We are here on DAY FOURTEEN of our No Excuses November wellness challenge and we hope all is going well for you this week. As you strive to maintain your Water intake, fresh outdoor Air exposure, Exercise, and Rest, we thought we'd share with you one of the most helpful methods we have found for keeping up with a wellness program. What is it? Since our wellness is largely related to the foods we consume, we have adopted the use of a foodie folder. A foodie folder is a organizational folder used to store your favorite new recipes. When we first began putting serious efforts into our wellness journey nearly 20 years ago, we found that having healthy recipes on hand made living healthfully day-by-day significantly easier for us, and we know it can do the same for you!
Learning to cook more healthfully isn't always something that comes naturally to everyone. Our German heritage laid a foundation of cooking which involved significant amounts of high cholesterol, high fat, high sugar foods, and we knew that we needed to sort through family favorites and make changes, or replacements wherever we could. If you are serious about your wellness journey, it may be time for you to do the same.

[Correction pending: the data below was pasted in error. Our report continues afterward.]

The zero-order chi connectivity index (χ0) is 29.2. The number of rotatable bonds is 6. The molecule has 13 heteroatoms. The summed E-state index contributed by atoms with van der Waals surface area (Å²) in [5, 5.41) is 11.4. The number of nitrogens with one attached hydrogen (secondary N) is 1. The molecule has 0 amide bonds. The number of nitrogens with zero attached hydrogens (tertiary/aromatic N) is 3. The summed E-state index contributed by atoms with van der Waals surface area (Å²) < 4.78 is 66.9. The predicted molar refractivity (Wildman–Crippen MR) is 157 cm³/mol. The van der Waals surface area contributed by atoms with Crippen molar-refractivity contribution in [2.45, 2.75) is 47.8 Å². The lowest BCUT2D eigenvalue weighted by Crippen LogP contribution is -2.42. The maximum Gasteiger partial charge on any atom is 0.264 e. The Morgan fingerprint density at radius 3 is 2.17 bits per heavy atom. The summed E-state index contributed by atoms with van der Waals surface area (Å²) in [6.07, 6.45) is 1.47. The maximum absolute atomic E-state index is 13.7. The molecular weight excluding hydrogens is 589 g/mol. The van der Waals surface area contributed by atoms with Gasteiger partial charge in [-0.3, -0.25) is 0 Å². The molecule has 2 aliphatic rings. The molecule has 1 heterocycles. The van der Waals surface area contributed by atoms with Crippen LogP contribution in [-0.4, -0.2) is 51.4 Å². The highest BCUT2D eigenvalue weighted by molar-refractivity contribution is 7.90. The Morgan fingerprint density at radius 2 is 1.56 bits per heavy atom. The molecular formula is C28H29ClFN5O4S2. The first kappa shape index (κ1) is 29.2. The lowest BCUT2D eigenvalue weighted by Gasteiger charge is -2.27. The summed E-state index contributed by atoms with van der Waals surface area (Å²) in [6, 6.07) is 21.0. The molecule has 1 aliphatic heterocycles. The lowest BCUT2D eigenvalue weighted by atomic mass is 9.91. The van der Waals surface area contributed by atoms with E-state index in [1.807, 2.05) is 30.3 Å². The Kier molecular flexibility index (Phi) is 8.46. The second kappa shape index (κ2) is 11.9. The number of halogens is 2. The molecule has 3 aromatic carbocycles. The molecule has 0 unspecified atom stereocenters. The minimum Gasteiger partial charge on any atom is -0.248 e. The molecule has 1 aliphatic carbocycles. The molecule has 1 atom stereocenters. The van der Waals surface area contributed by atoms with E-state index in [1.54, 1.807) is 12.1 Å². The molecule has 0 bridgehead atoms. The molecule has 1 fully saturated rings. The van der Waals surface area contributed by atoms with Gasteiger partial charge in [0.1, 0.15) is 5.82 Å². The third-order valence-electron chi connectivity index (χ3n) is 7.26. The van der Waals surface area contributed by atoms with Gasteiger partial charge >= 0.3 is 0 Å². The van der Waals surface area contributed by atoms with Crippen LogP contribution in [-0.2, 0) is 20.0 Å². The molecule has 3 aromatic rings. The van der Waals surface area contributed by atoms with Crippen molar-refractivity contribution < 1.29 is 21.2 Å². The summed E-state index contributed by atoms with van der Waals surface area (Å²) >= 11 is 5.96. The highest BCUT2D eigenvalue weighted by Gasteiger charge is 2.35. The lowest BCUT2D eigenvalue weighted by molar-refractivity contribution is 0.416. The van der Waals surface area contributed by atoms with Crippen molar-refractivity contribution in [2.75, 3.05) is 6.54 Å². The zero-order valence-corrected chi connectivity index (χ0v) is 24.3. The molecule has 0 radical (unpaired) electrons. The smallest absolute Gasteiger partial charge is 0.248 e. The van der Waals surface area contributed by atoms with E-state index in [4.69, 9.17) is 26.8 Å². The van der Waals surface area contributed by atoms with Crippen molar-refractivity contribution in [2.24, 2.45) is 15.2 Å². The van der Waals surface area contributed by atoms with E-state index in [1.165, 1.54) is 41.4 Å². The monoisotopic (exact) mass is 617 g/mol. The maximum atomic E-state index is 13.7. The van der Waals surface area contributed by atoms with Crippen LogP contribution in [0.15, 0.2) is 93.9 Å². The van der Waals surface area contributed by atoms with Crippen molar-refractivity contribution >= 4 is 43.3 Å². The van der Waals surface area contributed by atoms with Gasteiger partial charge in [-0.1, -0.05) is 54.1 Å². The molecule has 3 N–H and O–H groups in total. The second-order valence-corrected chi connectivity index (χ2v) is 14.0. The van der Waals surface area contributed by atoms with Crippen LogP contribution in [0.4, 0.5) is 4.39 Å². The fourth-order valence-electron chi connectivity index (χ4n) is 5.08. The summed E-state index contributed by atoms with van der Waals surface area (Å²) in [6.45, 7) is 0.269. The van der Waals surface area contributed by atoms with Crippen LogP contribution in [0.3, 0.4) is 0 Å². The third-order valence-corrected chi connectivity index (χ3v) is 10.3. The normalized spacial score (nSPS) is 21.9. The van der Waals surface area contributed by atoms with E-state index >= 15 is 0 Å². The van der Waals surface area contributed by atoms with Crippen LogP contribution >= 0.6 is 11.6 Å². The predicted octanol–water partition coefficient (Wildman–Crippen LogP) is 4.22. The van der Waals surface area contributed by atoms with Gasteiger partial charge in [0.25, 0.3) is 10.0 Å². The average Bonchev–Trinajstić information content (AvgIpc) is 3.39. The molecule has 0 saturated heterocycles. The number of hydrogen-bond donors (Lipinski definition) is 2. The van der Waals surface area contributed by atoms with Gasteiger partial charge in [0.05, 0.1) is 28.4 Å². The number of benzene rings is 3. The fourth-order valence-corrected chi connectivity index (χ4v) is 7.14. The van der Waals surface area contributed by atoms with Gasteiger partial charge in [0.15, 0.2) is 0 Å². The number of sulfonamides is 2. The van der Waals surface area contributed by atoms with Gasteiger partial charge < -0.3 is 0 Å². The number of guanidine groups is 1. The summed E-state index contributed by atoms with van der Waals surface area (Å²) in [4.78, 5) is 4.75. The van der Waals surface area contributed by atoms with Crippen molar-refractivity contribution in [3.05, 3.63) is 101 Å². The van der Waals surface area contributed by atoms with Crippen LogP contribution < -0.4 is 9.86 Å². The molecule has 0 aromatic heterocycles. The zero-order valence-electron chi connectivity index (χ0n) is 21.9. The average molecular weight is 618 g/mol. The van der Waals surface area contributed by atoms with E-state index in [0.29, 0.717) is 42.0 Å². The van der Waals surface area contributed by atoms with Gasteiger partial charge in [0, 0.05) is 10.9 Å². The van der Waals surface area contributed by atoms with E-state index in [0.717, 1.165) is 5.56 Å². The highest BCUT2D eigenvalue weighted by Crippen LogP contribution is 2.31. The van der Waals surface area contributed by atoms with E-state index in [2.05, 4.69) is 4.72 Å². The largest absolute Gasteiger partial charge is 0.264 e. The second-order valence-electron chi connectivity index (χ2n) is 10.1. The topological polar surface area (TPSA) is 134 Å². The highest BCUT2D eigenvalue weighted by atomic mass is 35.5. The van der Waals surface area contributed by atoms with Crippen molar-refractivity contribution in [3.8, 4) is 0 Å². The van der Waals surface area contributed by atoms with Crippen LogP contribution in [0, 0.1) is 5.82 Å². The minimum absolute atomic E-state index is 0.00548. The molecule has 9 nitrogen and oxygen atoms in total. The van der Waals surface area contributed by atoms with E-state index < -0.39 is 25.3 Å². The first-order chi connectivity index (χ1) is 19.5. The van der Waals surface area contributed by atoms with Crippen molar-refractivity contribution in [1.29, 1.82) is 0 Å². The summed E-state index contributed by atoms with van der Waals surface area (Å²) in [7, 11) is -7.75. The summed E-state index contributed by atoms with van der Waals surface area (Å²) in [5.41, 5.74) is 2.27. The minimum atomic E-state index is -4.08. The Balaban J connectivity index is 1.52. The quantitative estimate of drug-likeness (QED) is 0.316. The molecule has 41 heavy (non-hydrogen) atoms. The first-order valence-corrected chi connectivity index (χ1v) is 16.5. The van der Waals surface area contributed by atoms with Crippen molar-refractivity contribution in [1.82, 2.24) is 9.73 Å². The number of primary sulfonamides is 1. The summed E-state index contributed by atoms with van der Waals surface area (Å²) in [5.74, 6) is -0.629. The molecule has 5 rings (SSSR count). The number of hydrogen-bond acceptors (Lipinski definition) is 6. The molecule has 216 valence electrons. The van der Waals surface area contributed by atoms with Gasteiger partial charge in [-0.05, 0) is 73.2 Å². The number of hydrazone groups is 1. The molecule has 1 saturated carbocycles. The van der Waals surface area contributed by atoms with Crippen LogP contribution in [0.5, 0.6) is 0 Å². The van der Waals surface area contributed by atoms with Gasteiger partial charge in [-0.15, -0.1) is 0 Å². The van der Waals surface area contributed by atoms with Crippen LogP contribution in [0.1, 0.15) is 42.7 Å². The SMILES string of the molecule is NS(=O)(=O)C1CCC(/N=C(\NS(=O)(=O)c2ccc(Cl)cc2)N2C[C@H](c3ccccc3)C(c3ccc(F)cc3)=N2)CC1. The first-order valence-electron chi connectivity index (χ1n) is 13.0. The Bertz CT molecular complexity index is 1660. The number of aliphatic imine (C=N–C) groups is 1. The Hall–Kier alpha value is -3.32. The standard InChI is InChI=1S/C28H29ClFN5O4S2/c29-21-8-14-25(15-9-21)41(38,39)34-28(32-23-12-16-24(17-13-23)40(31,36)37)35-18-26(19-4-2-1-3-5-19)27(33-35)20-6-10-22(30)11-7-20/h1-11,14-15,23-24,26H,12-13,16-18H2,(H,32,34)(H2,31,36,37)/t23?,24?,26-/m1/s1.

We recommend using a three-ring binder with a plastic page sleeve on front and back covers. In addition, we have found that utilizing plastic page protectors not only prevents spills and splatters from damaging your treasure trove of recipes, but it also ensures you are able to make copies of a clean recipe page for friends and family when they ask. You may choose to organize your gathered recipes however you like. We have chosen to group into the following categories: Beverages; Dips, Spreads and Sauces; Entrees; Breads and Sides; Desserts; Personal Care (this is a great place to store home remedy or personal care recipes); and Fun (play dough recipes for the little ones, et cetera). Whichever categories you choose, we definitely suggest you organize because as your collection grows, you will ensure it is easily to find the recipe you are looking for. The front and back cover serve well as a quick access storage location for a recipe you wish to try soon, or as a photo collage space for your foodie adventures.